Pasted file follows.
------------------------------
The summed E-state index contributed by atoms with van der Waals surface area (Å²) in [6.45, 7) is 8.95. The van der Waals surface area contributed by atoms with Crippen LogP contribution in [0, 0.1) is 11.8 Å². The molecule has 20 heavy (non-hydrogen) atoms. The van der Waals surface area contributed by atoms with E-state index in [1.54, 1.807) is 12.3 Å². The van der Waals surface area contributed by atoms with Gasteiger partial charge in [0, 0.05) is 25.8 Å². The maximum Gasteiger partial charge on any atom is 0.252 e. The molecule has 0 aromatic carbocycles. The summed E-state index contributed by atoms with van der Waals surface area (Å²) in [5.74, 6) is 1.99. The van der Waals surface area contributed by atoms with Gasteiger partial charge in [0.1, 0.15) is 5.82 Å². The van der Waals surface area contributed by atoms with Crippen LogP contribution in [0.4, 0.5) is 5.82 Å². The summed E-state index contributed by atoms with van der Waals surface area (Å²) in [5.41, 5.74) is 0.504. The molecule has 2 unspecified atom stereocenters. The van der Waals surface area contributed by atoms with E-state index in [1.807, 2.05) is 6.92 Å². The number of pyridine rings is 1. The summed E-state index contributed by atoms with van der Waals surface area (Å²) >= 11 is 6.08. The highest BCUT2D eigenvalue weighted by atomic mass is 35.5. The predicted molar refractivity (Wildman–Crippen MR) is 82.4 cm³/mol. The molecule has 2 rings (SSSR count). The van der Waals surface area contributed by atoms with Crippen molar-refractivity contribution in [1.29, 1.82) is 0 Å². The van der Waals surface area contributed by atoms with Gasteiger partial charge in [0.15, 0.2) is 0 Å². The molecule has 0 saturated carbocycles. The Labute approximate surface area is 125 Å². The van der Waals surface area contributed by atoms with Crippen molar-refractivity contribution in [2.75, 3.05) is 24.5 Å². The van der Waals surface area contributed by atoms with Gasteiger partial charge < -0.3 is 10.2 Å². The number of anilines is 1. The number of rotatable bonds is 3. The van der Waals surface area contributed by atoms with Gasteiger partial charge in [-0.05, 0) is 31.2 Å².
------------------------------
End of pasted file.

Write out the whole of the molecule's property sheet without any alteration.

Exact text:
The summed E-state index contributed by atoms with van der Waals surface area (Å²) in [6.45, 7) is 8.95. The van der Waals surface area contributed by atoms with Crippen LogP contribution in [0, 0.1) is 11.8 Å². The molecule has 20 heavy (non-hydrogen) atoms. The van der Waals surface area contributed by atoms with E-state index in [1.54, 1.807) is 12.3 Å². The van der Waals surface area contributed by atoms with Gasteiger partial charge in [0, 0.05) is 25.8 Å². The maximum Gasteiger partial charge on any atom is 0.252 e. The molecule has 0 aromatic carbocycles. The summed E-state index contributed by atoms with van der Waals surface area (Å²) in [5.74, 6) is 1.99. The van der Waals surface area contributed by atoms with Gasteiger partial charge in [0.1, 0.15) is 5.82 Å². The van der Waals surface area contributed by atoms with Crippen LogP contribution in [0.4, 0.5) is 5.82 Å². The summed E-state index contributed by atoms with van der Waals surface area (Å²) in [5.41, 5.74) is 0.504. The molecule has 2 unspecified atom stereocenters. The van der Waals surface area contributed by atoms with E-state index in [1.807, 2.05) is 6.92 Å². The number of pyridine rings is 1. The summed E-state index contributed by atoms with van der Waals surface area (Å²) >= 11 is 6.08. The highest BCUT2D eigenvalue weighted by atomic mass is 35.5. The predicted molar refractivity (Wildman–Crippen MR) is 82.4 cm³/mol. The molecule has 2 rings (SSSR count). The van der Waals surface area contributed by atoms with Crippen molar-refractivity contribution in [1.29, 1.82) is 0 Å². The van der Waals surface area contributed by atoms with Gasteiger partial charge in [0.15, 0.2) is 0 Å². The molecule has 0 saturated carbocycles. The Labute approximate surface area is 125 Å². The van der Waals surface area contributed by atoms with Crippen molar-refractivity contribution in [2.75, 3.05) is 24.5 Å². The van der Waals surface area contributed by atoms with Gasteiger partial charge < -0.3 is 10.2 Å². The number of anilines is 1. The number of rotatable bonds is 3. The van der Waals surface area contributed by atoms with Gasteiger partial charge in [-0.05, 0) is 31.2 Å².